AAS 204th Meeting, June 2004
Session 47 When the Sun Went Wild
Topical Session, Tuesday, June 1, 2004, 2:30-4:00pm, 4:15-6:00pm, 702/704/706

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[47.09] Coronal Mass Ejections When the Sun Went Wild

N. Gopalswamy (NASA/GSFC), S. Yashiro (Catholic University), A. Vourlidas (Naval Research Laboratory), A. Lara, G. Stenborg (Catholic University), M. L. Kaiser (NASA/GSFC), R. A. Howard (Naval Research Laboratory)

The Large Angle and Spectrometric Coronagraph (LASCO) on board SOHO detected more than five dozen CMEs from three active regions (NOAA ARs 0484, 0486, and 0488) during the October-November 2003 super storms. The CMEs were accompanied by X-class flares, solar energetic particles, and interplanetary shocks. We compare the statistical properties of these super-storm CMEs with those of the general population of CMEs observed during cycle 23. We find that (i) the super-storm CMEs are faster and wider than average, and hence possess enormous energy, (ii) nearly 20 percent of the ultra-fast CMEs (speed > 2000 km/s) occurred during the October-November interval, including the fastest CME of cycle 23 (2700 km/s), and (iii) the rate of full-halo CMEs was nearly four times the average rate during cycle 23. As expected, many of these CMEs were driving shocks near the Sun as inferred from the Wind/WAVES radio data and at least eight of them impacted Earth. These strong shocks accelerated solar energetic particles, which remained at hazardous levels for many days. We discuss the implications of these extreme properties of CMEs for the solar energy source.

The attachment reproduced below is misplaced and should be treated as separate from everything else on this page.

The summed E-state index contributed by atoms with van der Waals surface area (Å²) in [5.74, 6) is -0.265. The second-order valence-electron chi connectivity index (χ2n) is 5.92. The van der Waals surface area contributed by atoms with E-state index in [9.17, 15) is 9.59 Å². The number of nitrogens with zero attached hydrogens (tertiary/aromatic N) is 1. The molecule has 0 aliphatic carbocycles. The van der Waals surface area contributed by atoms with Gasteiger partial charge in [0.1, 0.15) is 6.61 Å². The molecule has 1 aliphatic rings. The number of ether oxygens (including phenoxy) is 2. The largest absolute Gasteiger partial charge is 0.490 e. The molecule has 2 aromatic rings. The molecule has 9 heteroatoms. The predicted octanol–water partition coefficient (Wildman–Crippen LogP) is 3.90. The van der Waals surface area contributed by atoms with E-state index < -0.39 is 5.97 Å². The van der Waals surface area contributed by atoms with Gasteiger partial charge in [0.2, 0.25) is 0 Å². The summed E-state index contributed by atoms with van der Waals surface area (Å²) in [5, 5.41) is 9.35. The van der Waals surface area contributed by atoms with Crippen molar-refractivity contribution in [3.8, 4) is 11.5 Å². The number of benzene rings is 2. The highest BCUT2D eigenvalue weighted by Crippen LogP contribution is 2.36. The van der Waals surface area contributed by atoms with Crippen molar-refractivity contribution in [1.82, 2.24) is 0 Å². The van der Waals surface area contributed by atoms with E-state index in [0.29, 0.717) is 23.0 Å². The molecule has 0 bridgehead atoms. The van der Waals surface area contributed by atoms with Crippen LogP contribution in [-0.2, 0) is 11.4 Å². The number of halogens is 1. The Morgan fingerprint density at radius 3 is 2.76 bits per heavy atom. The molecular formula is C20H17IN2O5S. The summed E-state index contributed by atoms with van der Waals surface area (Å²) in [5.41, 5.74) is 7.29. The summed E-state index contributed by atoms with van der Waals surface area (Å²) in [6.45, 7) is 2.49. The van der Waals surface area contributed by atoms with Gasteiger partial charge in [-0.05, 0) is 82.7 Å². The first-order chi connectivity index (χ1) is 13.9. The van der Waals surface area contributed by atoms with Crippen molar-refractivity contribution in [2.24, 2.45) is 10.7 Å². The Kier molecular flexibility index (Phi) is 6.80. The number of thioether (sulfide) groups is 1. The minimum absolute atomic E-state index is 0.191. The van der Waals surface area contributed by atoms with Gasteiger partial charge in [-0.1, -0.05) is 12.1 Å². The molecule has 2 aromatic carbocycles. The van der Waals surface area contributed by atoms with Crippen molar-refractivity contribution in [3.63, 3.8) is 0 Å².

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The author(s) of this abstract have provided an email address for comments about the abstract: gopals@fugee.gsfc.nasa.gov

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